Emily Eavis

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Emily Eavis
Emily Eavis at a book signing November 2019 01.jpg
Eavis at a book signing in November 2019
BornJuly 1979 (age 43)
EducationWells Cathedral School
Alma materGoldsmiths, University of London
Known forOrganising Glastonbury Festival
Parent(s)Michael Eavis
Jean Eavis

Emily Rose Eavis (born July 1979) is co-organiser of the annual Glastonbury Festival, and the youngest daughter of the festival's founder and organiser Michael Eavis and his second wife Jean.[1][2]

Early life[edit]

Eavis grew up on Worthy Farm, Somerset, the site of the Glastonbury Festival. In 1985, at age five, she performed Twinkle, Twinkle, Little Star on the Festival's Pyramid Stage immediately before The Style Council headlined.[3][4] After leaving Wells Cathedral School in 1997, she began a teaching degree at Goldsmiths University, London.[5] When her mother became ill with cancer, Eavis deferred her course and returned home to care for her.

Music events career[edit]


Following her mother's death in 1999, Eavis began assisting her father in running the festival and became co-organiser of the event.[6] She is now responsible for overseeing the line-up of the festival.[7] In 2007, Eavis created The Park area with her partner, music manager Nick Dewey.[8] In 2008, Eavis booked the festival's first hip hop headliner, Jay-Z.[9] Eavis married Dewey in August 2009; the couple have three children, sons born in 2011 and 2013 and a daughter born in 2016.[10][11][12] The couple is responsible for booking all of Glastonbury's main stages, with Dewey now the festival's Head of Music Programming.[13] Other headliners Eavis and Dewey have booked include The Rolling Stones, Adele, Bruce Springsteen, Beyoncé, Stevie Wonder, Dolly Parton, Kanye West, Neil Young, Lionel Richie, Blur, Paul Simon, Arctic Monkeys, Electric Light Orchestra, Radiohead, Foo Fighters and Ed Sheeran.[14] Eavis has also booked African and Middle Eastern artists on the Pyramid Stage. including Amadou & Mariam, Rokia Traore, Bassekou Kouyate, Songhoy Blues, Baaba Maal and Syrian National Orchestra for Arabic Music.[14]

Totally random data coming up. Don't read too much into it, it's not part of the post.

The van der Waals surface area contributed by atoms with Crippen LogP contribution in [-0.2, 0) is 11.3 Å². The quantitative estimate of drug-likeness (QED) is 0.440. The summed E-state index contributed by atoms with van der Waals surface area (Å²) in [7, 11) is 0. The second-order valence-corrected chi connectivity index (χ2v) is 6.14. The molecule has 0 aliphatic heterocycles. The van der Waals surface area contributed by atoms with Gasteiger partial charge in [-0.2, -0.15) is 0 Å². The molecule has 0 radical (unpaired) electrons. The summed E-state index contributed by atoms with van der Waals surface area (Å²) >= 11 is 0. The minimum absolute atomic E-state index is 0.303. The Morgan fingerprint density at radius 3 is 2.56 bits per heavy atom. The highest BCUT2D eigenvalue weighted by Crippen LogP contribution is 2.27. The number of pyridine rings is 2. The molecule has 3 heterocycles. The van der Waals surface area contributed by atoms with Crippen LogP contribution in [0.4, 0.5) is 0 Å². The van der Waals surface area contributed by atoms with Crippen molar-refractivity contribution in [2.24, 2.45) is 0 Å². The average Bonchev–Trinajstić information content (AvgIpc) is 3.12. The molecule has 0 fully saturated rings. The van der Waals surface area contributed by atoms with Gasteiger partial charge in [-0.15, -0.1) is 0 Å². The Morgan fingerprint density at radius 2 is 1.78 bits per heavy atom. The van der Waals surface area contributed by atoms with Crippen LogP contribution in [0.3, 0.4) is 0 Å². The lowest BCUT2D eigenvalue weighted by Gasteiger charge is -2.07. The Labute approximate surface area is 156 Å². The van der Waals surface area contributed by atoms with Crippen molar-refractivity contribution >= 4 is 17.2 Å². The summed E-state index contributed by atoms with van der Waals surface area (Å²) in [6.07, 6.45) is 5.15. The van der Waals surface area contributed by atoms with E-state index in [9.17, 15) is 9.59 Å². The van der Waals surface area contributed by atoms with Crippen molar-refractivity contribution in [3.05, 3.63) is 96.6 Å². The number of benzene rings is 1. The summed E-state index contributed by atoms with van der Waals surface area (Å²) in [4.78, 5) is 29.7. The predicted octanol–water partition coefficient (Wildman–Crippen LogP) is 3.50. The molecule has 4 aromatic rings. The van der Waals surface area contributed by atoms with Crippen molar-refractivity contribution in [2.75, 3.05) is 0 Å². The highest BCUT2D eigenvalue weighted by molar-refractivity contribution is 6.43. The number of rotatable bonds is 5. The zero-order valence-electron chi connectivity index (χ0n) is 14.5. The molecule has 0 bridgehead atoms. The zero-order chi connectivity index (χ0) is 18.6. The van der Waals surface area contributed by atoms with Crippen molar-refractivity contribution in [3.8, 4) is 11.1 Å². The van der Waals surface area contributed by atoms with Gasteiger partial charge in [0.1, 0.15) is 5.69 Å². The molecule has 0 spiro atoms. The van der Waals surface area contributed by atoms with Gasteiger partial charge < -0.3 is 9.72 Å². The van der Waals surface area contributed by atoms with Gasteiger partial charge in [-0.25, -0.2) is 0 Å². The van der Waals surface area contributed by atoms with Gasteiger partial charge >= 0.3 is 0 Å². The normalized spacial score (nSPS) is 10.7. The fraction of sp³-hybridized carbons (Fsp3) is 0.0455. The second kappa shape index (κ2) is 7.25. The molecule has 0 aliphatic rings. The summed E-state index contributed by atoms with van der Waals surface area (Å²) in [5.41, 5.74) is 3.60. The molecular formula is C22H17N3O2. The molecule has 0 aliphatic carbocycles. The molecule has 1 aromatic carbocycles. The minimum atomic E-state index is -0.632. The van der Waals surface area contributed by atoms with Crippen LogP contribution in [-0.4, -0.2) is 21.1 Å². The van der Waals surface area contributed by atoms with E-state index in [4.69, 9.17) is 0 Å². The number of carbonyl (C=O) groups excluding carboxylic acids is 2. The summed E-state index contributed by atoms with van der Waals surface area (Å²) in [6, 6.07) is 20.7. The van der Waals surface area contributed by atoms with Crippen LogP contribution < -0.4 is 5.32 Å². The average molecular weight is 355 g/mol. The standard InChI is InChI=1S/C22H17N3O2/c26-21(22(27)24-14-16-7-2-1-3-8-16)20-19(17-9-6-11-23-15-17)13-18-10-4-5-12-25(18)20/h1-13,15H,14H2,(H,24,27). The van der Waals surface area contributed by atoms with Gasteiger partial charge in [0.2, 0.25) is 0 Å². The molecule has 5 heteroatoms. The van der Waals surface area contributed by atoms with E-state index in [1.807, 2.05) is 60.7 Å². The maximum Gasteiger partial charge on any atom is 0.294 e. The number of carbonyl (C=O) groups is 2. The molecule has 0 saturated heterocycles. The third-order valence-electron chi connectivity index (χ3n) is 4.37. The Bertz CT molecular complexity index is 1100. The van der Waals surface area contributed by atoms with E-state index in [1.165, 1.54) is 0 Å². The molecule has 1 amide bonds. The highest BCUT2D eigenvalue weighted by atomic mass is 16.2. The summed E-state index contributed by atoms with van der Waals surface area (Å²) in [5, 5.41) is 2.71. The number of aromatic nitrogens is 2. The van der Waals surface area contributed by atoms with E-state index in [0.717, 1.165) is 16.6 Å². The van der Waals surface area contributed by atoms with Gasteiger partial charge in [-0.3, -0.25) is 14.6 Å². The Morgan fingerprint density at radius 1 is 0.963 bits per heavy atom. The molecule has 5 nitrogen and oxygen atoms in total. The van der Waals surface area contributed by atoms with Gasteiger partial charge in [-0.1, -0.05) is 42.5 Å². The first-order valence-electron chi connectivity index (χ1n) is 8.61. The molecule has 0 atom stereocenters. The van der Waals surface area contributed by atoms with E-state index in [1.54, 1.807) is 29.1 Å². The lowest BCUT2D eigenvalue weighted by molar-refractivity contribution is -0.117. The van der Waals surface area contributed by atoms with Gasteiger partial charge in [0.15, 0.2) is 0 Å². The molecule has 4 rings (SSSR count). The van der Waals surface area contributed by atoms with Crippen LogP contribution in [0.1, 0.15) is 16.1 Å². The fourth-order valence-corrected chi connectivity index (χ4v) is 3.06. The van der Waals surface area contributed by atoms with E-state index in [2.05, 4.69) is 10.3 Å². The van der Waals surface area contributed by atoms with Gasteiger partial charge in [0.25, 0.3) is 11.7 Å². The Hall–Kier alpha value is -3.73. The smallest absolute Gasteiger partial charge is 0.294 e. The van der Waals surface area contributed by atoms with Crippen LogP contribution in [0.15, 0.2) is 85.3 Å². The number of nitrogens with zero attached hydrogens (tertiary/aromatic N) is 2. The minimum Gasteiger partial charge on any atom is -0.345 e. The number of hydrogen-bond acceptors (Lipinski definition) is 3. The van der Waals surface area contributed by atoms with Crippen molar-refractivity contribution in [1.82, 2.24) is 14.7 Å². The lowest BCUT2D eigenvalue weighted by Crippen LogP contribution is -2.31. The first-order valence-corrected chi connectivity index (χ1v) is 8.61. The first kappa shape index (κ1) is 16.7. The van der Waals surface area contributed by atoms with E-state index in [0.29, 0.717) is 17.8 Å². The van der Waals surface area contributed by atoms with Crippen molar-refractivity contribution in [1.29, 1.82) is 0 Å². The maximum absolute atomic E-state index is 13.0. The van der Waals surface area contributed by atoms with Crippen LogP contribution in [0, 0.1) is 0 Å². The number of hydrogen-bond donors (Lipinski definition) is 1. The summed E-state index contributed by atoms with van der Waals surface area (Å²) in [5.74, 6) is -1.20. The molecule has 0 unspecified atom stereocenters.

Other events[edit]

Eavis has organised several fundraising concerts for Oxfam, including a Make Trade Fair concert at London's Astoria in October 2002 with Coldplay, Noel Gallagher and Ms Dynamite[15] and a show at the Hammersmith Apollo in September 2004 headlined by REM.[16] Eavis also organised a concert opposing the Iraq war at the Shepherd's Bush Empire in 2003, featuring Coldplay, Paul Weller, Faithless and Ronan Keating.[17]


Eavis has advocated female equality in music and equal representation across stages at Glastonbury.[18] She also supports the White Ribbon Alliance.[19] In 2019, Eavis was behind Glastonbury's decision to ban the sale of single-use plastic bottles at that year's festival in a bid to cut waste.[20]

See also[edit]


  1. ^ Mackenzie, Malcolm (1 June 2007). "Interview: Emily Eavis". The London Paper. Retrieved 25 March 2009.[permanent dead link]
  2. ^ "Emily Eavis". Ethical Awards. Observer. 14 January 2007. Retrieved 25 March 2009.
  3. ^ "The 'reluctant heiress' to Glastonbury?". BBC Radio 4. 23 June 2005. Retrieved 25 March 2009.
  4. ^ "Emily Eavis Q&A". CNN. 17 July 2007. Retrieved 25 March 2009.
  5. ^ "Honorands: Michael and Emily Eavis". Goldsmiths University London. 2016.
  6. ^ "Emily Eavis Q&A". CNN. 17 July 2007.
  7. ^ "Glastonbury: Emily Eavis had death threats after booking Kanye West". BBC News. 29 May 2015.
  8. ^ "In A Field of Their Own: The Park". Glastonbury Festival. 10 June 2011.
  9. ^ "Jay-Z 'had right attitude', Glasto organiser says!". Irish Examiner. 18 June 2011.
  10. ^ "My Life: Emily Eavis on Growing Up With Glastonbury Festival in Her Back Garden". HuffPost. 19 June 2015.
  11. ^ "Glastonbury's Emily Eavis arrives at her wedding in Cold War fighter plane". The Telegraph. 3 September 2009.
  12. ^ "Site Snaps: We're almost ready". Glastonbury Festival. 19 June 2016.
  13. ^ "2016 Emerging Talent Competition finalists announced - listen now!". Glastonbury Festival. 16 March 2016.
  14. ^ a b "Glastonbury Festival History". Glastonbury Festival. April 2017.
  15. ^ "Fairplay - unannounced guests revealed". Indie London. October 2002.
  16. ^ "Make Trade Fair, Hammersmith Apollo". The Independent. 14 September 2004.
  17. ^ "Stars sing out against war". BBC News. 16 March 2003.
  18. ^ ""We Are Strong on Women This Year"". Noisey. 14 January 2016.
  19. ^ "Emily Eavis". White Ribbon Alliance. 2016. Archived from the original on 3 April 2017. Retrieved 3 April 2017.
  20. ^ Marsh, Sarah (27 February 2019). "Glastonbury festival bans plastic bottles". The Guardian. ISSN 0261-3077. Retrieved 30 September 2019.

External links[edit]

Media related to Emily Eavis at Wikimedia Commons